What else have you brought along and why?
I brought Doris Faye.
(She’s utterly gorgeous.)
Sit. No, sit.
She can’t sit bless her heart, she’s Dalmatian. That tail never stops wagging either.
(I’ll just move a couple of breakables aside…)
Dale and I got her when we owned rental property. If I wasn’t working on our own units, I handymanned for other landlords of low-income, subsidized housing.
I hired—usually a resident, usually in exchange for cigarettes—someone to keep an eye on my truck. One day an addict said, “Man, I don’t wanna do some other guy out of a job, but you oughta get a dog. Junkies aren’t afraid of dirty needles, but we sure are afraid of dog bite. You oughta get yourself a dog, Man.”
(Doris Faye doesn’t look much of a guard dog to me Alexander. She looks as if she’s smiling.)
Doris Faye was ten pounds underweight, had kennel cough, inexpertly spayed, dumped and abandoned to her own devices because the cute little black and white puppy she was one Christmas morning after the re-release of One Hundred and One Dalmatians grew up to be a dog. She figures largely in River Queens as our morale officer on board and our goodwill ambassador in port—whatever Dale and I were; we had a good-looking dog.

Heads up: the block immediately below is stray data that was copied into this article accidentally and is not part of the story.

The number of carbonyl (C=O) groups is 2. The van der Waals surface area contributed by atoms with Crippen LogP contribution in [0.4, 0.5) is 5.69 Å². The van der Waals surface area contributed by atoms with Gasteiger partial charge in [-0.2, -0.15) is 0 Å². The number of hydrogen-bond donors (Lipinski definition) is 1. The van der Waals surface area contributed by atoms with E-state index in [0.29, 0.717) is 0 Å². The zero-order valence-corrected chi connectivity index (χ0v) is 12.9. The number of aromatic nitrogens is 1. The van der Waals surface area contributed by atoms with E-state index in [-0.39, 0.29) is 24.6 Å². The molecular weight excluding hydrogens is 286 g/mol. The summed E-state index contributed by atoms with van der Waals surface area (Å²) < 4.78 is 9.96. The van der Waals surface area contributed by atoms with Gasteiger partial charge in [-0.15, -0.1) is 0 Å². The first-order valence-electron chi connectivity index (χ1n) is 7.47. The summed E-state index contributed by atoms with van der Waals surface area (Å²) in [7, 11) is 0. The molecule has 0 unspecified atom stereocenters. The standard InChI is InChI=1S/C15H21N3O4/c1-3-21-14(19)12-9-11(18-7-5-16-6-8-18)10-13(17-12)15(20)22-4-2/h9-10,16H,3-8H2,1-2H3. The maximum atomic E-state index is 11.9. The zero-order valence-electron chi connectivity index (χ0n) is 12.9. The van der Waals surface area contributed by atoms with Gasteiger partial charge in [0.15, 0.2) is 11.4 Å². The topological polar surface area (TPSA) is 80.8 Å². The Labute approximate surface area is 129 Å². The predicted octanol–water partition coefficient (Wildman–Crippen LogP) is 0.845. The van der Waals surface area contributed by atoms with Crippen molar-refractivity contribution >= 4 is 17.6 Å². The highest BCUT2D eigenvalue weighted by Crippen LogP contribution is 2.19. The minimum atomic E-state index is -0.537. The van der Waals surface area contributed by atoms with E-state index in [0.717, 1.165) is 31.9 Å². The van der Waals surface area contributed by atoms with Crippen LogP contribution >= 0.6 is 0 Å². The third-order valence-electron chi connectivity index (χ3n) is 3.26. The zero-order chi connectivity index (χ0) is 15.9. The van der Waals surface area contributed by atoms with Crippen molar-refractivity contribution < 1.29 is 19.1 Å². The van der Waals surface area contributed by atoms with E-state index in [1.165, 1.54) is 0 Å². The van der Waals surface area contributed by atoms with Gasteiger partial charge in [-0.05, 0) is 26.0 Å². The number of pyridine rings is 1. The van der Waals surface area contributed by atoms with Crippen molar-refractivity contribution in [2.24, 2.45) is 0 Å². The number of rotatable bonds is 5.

I also moored Betty Jane out there just beyond your back stoop. I hope you don’t mind.
(Not at all, though I thought our pond was looking crowded!)
Even with the evening fog settling in over the river, you can make out her mid-century lines, the smoothed corners and bull-nosed edges. She’s forty-five feet long with twin Chevrolet 350s to push her about ten miles per hour depending on wind and current, of course. We found her sinking on a Texas lake one cold February night. What you see there is two years of hard restoration and sixteen years of meticulous maintenance.